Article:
While new restrictions were imposed, experts accuse the gov’t of concealing the real magnitude of the pandemic.
A fourth wave of coronavirus infections appears to be emerging in Spain, where case numbers have risen to their highest levels since late February.
Spain’s Health Ministry reported 10,474 new infections on Wednesday, bringing the overall tally to 3.39 million in one of Europe’s hardest-hit countries.
“We have been seeing a rising trend, a slow but continuous rate of growth,” Spanish newspaper El Pais quoted Health Minister Carolina Darias as saying on Wednesday.
The rise in cases also coincided with an uptick in Spain’s death toll, which climbed by 131 on Wednesday to 76,756 overall, according to the health ministry’s figures.
The latest figures mean that for the first time in nearly two months, there are more than 200 cases per 100,000 people. But while a worrying development, this rate is still well below a January peak of 900.
Infection rates are currently rising in all but a handful of Spain’s regions, including the Canary and Balearic Islands, Valencia, Galicia and Murcia, according to El Pais.
In the central region of Madrid, which houses Spain’s capital, the 14-day cumulative case rate now stands at 347 per 100,000 people, according to the newspaper.
Madrid has consistently opted for looser measures to contain the virus than the rest of Spain and kept bars and restaurants open since last summer.
Infection rates are highest in the northern region of Navarre, where the 14-day figure stands at 433 cases per 100,000 people, El Pais reported. Only the Spanish exclave cities of Ceuta and Melilla in North Africa have registered worse incidence rates.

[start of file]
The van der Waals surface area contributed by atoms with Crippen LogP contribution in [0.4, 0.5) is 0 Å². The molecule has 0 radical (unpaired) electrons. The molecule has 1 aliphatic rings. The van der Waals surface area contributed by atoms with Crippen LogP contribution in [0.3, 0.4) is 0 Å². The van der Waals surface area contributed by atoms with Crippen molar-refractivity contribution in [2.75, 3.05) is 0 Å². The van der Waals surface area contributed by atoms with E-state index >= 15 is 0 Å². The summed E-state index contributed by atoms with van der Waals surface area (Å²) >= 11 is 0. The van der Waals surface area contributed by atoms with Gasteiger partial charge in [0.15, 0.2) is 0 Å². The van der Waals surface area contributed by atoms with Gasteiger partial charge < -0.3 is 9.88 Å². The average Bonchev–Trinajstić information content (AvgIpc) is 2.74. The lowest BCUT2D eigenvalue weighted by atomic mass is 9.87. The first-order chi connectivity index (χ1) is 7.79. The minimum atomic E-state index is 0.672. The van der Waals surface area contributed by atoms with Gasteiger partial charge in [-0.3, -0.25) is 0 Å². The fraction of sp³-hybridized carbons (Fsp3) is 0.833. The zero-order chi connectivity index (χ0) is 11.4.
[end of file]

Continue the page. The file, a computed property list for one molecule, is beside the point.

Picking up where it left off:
The surge in infections has put pressure on hospitals across Spain, where one in five beds in intensive care units are currently occupied by COVID-19 patients, El Pais reported.
Darias called for Spain’s regions to adopt restrictive measures in a bid to control the outbreak, such as banning bars and restaurants from serving customers indoors, according to the newspaper.
Darias also said on Wednesday that she was confident Spain could maintain its coronavirus vaccination targets despite global concerns over the Johnson & Johnson shot – and consequent delays.
Like AstraZeneca’s jab, Johnson & Johnson’s vaccine has raised fears of blood clotting as a rare side effect.
The early delivery in the second quarter of 50 million doses produced by Pfizer and BioNTech vaccines to European Union countries partially offset the doubts caused by the United States’ suspension of Johnson & Johnson’s single-dose vaccine.
Spain will receive between four and five million more doses of the Pfizer vaccine than expected in the second quarter, Darias said.
Spain received an initial delivery of 146,000 Johnson & Johnson’s doses on Wednesday, which the Health Ministry said would be kept in storage pending new guidance from the European Medicines Agency, expected next week.
Darias echoed earlier statements by Industry Minister Reyes Maroto, who remained optimistic about getting 70 percent of the population vaccinated by the end of the summer – a level considered to aid herd immunity.
Spain aims to have half its population of 47 million fully inoculated by the end of July. So far about 6.7 percent have been fully inoculated.
The mass immunisation programme has become increasingly urgent amid the rise in infections nationwide.